Structure Type: built works - commercial buildings - markets

Designers: Yellin Properties, LLC (firm); Adele M. Yellin (real estate developer); Ira Edward Yellin (developer)

Dates: constructed 1917

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317 South Broadway
Downtown, Los Angeles, CA 90013-1229

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317 South Broadway between Third and Fourth Avenues;


The Grand Central Market replaced the noted Ville de Paris Store #2, that occupied the first floor of the Homer Laughlin Building between 1904 and 1917. The market has served as a source of locally-grown produce and prepared foods with vendors occupying about 40 stalls in the facility. It experienced a resurgence under the management of Adele Yellin, the President of the Yellin Company, LLC, who attracted a new generation of chefs and high-quality vendors to congregate there during the 2000s and 2010s.

Building History

The Grand Central Market opened in 1917 and has occupied the first floor of the Homer Laughlin Building since then. It took the place of the Ville de Paris Department Store that operated in this space between 1904 and 1917.

As per the Grand Central web site, the market, early on, functioned as an important distribution point for produce and processed food in Downtown Los Angeles: " the 1920s our ninety-plus vendors included multiple green grocers, fishmongers, Jewish delis, and butchers, as well as stalls for dry goods, baked goods, flowers, coffee, cheese, notions—and even one vendor who sold nothing but eggs." (See Grand Central, "Grand Central Market History," accessed 05/22/2019.) Danny Jensen, writing for summarized the significance of the market's early years: "When Grand Central Market opened in 1917, it offered residents of Bunker Hill and the surrounding downtown neighborhood a single location to buy their groceries or stop for lunch. According to the Herald Examiner in 1946, Grand Central Market at the time, 'Catered to the well-to-do Angelinos that rode the Angels Flight Railway, allowing for easy access to the best open-air shopping in town.' An early promotional booklet for L.A.’s 'Wonder Market' boasted of 250-foot display cases, featuring everything from fish, oysters and meat to the finest produce from farmers across the Southland. Shoppers could also find stalls with eggs and butter, bakeries, delicatessens, candy shops, florists, specialty goods and lunch counters." (See Danny Jensen,, "Grand Central Market: A Look Back at 100 Years," published 10/23/2017, accessed 05/23/2019.)

The lawyer and developer Ira Edward Yellin (born 07/09/1940-d. 09/10/2002) bought the Grand Central Market in 1984 and, five years later, purchased the neighboring Million Dollar Theatre Building and Bradbury Building. His firm, Yellin Company, LLC, carefully renovated each building, underscoring its commitment to historic preservation in Downtown Los Angeles. After his death in 2002, his wife, Adele Adest Yellin (born c. 1947 in NY) took over management of the market, then experiencing some business problems. In order to resuscitate it, she encouraged up-and-coming chefs and entrpreneurs to open Grand Central Market stands. According to a profile of Adele Yellin in "She had tried getting big name restaurants and chefs to open up an outpost at the market. But they all turned her down. So instead she bet on young, talented cooks and owners who thought like the entrepreneurs and creatives who were beginning to call the neighborhood home. Wexler’s Deli, G&B Coffee, Sticky Rice … the list of successful businesses that found traction at Grand Central Market is long. To Ira’s vision of revitalization, Adele added an incubator for culinary talent." The article also stated, "In 2014,Bon Appetit magazine included Grand Central Market – a collection of 36 vendors with cuisines spanning the globe—on its best new restaurants list. A cookbook including recipes from and the history of the market, penned by Yellin and her longtime writer and collaborator Kevin West has sold successfully." Adele Yellin managed the Grand Central Market to become a destination for discriminating diners and particularly for younger people eager to find high-quality, relatively low-cost food.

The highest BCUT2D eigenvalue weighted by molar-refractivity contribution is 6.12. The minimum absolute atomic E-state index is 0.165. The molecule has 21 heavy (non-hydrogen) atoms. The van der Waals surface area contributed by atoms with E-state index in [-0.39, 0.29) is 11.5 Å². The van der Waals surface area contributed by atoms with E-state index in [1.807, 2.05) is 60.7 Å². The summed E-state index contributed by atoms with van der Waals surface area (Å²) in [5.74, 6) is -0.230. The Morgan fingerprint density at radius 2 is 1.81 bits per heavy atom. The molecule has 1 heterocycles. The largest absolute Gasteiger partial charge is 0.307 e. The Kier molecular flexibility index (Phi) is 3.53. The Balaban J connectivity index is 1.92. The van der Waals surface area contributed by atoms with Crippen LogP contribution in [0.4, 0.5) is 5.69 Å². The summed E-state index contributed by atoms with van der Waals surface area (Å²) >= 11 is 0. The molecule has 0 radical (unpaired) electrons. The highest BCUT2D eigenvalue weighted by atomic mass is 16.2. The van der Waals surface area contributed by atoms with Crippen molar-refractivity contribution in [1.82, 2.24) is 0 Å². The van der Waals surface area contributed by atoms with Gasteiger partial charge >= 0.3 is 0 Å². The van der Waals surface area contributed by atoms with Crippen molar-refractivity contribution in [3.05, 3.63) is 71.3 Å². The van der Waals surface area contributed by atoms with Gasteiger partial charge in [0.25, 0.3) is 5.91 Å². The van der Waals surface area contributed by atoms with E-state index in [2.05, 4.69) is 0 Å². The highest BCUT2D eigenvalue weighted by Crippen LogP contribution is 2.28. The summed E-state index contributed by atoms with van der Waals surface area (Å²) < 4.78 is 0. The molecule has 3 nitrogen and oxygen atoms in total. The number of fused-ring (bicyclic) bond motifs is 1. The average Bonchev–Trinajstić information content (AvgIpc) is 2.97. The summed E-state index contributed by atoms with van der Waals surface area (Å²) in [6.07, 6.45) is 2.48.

Yellin herself described her vision for the market: "“I wanted foodies. I'm a foodie. I wanted young, entrepreneurial chefs. That's what you were seeing. Downtown was sort of swarming a lot with these people. I knew that that kind of edgy group of entrepreneurs would be... I just felt would be right." (See Danny Jensen,, "Grand Central Market: A Look Back at 100 Years," published 10/23/2017, accessed 05/23/2019.)

She sold the Grand Central Market in 11/2017, and shuttered the offices of Yellin Company, LLC, in 04.2018. (See, "Adele Yellin, 71, Yellin Company," published 10/31/2018, accessed 05/22/2019.) Yellin sold the Homer Laughlin Building/Grand Central Market and the neighboring Million Dollar Theatre and Office Building to Adam Daneshgar, President of Langdon Street Capital, for an undisclosed amount. (See Roger Vincent, Los Angeles, "Downtown's historic Grand Central Market is sold to a local investor who promises few changes," published 11/01/2017, accessed 05/23/2019.) Daneshar indicated that he would maintain the Yellin Company's approach to management, seeking high-quality, diverse tenants to sell from the market's stalls. He noted that he would spend some money to lightly enhance the facility by painting and refurbishing surfaces and possibly adding one or two stalls to the interior.

Yellin joined the Board of Directors of SCI-Arc in 03/2019.

Building Notes

Adele Yellin and the Yellin Company, LLC, obtained a Master Use Permit to sell beer and wine for on-site consumption at the Grand Central Market on 04/12/2013.


A new awning and a 120-foot facade of blue porcelain enamel tiles was installed at the market in the late 1950s or early 1960s. This was removed in later years.

PCAD id: 1467